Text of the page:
Anyone who grew up near a body of water, especially on the coast, probably knows how serious crabbing can be when the summer months roll around. As soon as the season opens up, crab nets and small cages will be set at the edges of docks all over, with the hopes of a crab (or several) taking a bite out of the chicken drumstick that's sitting at the end of them. While this is a very old-school method of crabbing, the same attitude still applies - it's part of coastal life and likely always will be.
Crabbing laws vary from place to place which is why it might look different from one place to another. With that being said, if it's something you can do, why not try it? For fans of seafood (especially shellfish!), it's something that everyone should try out at least once. There's nothing like fresh crab and knowing that you're the one who caught it. Similar to fishing, there are some beginner tips and tricks of the trade that can help a person ease into crabbing for the first time.
Catching Crab: Knowing Where To Look
Just like fish, crab does appear in both saltwater and freshwater locations. And if you do happen to live near a saltwater location, it doesn't necessarily mean that you'll need to go crabbing from a boat in order to catch something. The best thing to do is look up local crabbing laws and information, or go and speak to a bait and tackle shop, about where the best crabbing locations are. And, when in doubt, talk to the locals! Don't be afraid to ask someone who is crabbing about the area and where you should start - they're often the most experienced of anyone.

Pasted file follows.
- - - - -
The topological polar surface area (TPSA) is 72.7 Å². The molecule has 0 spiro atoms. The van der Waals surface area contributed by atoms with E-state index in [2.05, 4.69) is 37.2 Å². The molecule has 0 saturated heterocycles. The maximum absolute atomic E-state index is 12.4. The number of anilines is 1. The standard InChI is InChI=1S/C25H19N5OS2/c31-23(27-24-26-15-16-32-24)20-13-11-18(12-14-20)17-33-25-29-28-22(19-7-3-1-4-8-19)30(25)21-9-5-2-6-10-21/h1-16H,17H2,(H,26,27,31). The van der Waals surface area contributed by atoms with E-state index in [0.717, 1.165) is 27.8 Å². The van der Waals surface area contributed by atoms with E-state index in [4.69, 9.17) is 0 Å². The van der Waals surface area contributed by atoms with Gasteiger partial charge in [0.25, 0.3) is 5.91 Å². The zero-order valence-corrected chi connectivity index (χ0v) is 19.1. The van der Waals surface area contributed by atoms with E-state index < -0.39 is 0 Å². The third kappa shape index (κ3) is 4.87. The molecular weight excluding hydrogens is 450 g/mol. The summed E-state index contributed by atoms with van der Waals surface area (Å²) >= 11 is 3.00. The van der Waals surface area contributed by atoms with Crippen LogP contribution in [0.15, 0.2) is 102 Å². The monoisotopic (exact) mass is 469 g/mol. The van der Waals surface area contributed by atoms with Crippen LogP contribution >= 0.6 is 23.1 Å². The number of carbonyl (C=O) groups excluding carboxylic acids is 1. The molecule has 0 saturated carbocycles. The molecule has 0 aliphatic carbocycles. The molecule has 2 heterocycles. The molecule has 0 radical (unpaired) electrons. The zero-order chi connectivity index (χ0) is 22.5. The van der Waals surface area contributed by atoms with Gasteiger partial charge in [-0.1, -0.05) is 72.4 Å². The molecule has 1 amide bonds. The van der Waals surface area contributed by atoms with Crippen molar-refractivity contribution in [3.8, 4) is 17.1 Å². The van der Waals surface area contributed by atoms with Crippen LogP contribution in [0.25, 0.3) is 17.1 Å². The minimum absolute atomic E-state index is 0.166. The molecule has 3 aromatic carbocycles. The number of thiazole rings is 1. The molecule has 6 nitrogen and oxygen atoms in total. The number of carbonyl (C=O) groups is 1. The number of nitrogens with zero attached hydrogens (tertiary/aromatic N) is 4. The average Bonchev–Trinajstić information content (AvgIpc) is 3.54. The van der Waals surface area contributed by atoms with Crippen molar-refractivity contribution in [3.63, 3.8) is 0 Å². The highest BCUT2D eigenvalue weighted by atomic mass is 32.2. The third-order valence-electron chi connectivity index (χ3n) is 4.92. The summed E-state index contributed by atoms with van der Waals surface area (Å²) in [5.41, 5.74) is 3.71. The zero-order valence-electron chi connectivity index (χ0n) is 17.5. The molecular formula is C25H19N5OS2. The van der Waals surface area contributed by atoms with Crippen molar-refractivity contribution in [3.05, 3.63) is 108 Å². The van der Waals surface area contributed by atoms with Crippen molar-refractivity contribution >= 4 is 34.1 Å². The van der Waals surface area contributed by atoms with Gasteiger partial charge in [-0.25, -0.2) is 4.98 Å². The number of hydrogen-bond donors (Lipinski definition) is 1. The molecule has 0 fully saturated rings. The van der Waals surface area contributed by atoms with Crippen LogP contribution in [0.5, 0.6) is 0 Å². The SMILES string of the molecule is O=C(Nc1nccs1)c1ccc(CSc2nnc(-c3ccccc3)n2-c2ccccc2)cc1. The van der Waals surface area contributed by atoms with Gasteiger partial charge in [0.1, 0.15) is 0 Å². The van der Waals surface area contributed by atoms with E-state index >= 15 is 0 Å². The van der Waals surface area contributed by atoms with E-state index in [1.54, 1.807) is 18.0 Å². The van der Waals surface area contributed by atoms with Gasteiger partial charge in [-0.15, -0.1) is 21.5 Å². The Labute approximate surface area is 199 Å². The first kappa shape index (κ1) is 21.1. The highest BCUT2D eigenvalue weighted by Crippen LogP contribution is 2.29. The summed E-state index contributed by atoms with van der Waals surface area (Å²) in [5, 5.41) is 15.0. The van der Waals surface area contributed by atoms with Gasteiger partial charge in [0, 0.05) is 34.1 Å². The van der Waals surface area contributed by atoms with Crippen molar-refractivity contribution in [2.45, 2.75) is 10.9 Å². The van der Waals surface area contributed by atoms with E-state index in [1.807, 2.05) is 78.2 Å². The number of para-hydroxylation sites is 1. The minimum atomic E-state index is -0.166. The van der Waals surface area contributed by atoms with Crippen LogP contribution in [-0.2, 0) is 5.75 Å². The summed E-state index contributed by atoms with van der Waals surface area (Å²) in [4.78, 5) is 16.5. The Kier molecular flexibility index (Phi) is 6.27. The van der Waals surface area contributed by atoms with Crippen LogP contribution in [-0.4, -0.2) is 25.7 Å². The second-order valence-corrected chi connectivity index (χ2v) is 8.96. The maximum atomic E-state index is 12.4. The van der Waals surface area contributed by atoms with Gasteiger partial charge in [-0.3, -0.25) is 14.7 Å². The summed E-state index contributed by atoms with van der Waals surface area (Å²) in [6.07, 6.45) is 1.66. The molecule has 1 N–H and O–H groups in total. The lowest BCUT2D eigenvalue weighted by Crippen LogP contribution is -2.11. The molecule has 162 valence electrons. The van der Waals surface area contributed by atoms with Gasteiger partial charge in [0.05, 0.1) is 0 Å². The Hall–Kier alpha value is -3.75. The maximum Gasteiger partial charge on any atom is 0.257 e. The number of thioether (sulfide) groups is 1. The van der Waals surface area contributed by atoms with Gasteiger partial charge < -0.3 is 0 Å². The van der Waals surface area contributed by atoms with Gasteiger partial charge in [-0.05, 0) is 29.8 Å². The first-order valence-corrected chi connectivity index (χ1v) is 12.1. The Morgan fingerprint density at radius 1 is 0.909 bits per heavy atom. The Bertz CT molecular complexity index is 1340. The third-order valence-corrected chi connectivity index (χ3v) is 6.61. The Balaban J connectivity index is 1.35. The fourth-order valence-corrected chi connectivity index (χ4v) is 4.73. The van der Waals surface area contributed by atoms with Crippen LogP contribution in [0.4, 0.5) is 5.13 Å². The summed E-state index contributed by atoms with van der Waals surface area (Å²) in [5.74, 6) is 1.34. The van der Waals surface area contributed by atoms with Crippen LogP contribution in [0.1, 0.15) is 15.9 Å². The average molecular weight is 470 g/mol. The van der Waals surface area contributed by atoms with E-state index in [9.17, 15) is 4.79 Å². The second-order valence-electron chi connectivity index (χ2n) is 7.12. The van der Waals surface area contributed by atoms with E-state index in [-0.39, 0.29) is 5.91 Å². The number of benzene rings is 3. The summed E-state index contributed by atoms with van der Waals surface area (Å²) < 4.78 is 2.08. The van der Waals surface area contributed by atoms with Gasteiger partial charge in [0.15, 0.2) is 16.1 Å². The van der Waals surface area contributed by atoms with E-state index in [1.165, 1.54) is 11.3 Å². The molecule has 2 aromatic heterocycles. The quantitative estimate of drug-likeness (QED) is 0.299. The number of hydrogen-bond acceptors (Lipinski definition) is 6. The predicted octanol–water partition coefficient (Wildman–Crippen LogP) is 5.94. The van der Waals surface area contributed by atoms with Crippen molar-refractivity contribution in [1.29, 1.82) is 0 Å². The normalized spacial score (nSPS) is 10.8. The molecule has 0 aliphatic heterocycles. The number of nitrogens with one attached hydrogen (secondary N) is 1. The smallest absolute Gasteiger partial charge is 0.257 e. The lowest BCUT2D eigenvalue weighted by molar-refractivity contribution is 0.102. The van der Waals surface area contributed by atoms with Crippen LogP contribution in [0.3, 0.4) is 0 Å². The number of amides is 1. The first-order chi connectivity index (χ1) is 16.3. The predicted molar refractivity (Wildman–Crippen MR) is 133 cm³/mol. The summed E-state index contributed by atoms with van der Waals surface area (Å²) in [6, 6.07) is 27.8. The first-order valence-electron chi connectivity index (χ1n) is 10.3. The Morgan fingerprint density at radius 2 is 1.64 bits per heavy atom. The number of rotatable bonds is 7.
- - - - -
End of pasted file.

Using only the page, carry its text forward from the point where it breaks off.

As a general rule of thumb, according to takemefishing.org, saltwater crabs are more likely to hang out around bays and inlets, and anywhere there's brackish water. For these, shallow and marshy areas are the best place to start the search. This is especially helpful for those who are crabbing from land since crabs have a tendency to hide out around structures, such as docks and jetties.
Alternatively, freshwater crabs require a bit of a hide-and-seek search method, with the person crabbing always being the seeker. They tend to hide under rocks and logs, so be sure to check anywhere that could be a solid hiding spot. They also enjoy shallow water so tidepools and any well-hidden spots along the shoreline are a good bet.
What You'll Need To Do It
Not much is needed to start crabbing which is why it's a nice alternative to some of the other fishing sports. The easiest thing to start with is some tackle line and bait (which we'll get to later on). Tying this off at the end of a dock or jetty will give crabs time to start eating the bait on the other end of the line and, when that happens, simply tug it to the surface. The downside is catching one crab at a time but the upside is that it's insanely cheap. A net also helps with this and can double as a tool all on its own, specifically a dip net.
For those who are serious about catching crabs and want to bring in as many as possible in one trip, a crab trap might be a better option. Crab traps vary in size and the best one can be purchased according to a person's budget. While pricier than the alternatives, a crab trap is often the easiest way to catch shellfish. They can be baited and left at the bottom of a shallow body of water and should be checked every 15 to 30 minutes, and crabbers should have their nets ready. This is the easiest way to catch multiple crabs at once so, if that's something a person is interested in, it's worth the investment.
Let's Talk About Bait
Crabs will eat practically anything as is their scavenger nature. The most common - and affordable - form of bait is raw chicken or turkey. This meat will emit a smell and a potent odor that crabs are drawn to, which is why it works so well when placed on the end of a fishing line that's been tied off.
Additionally, any kind of smelly fish would work just as well, and fish bait can be purchased from bait and tackle stores. Believe it or not, crabs will even go for something as simple and cheap as a hot dog, according to takemefishing.org.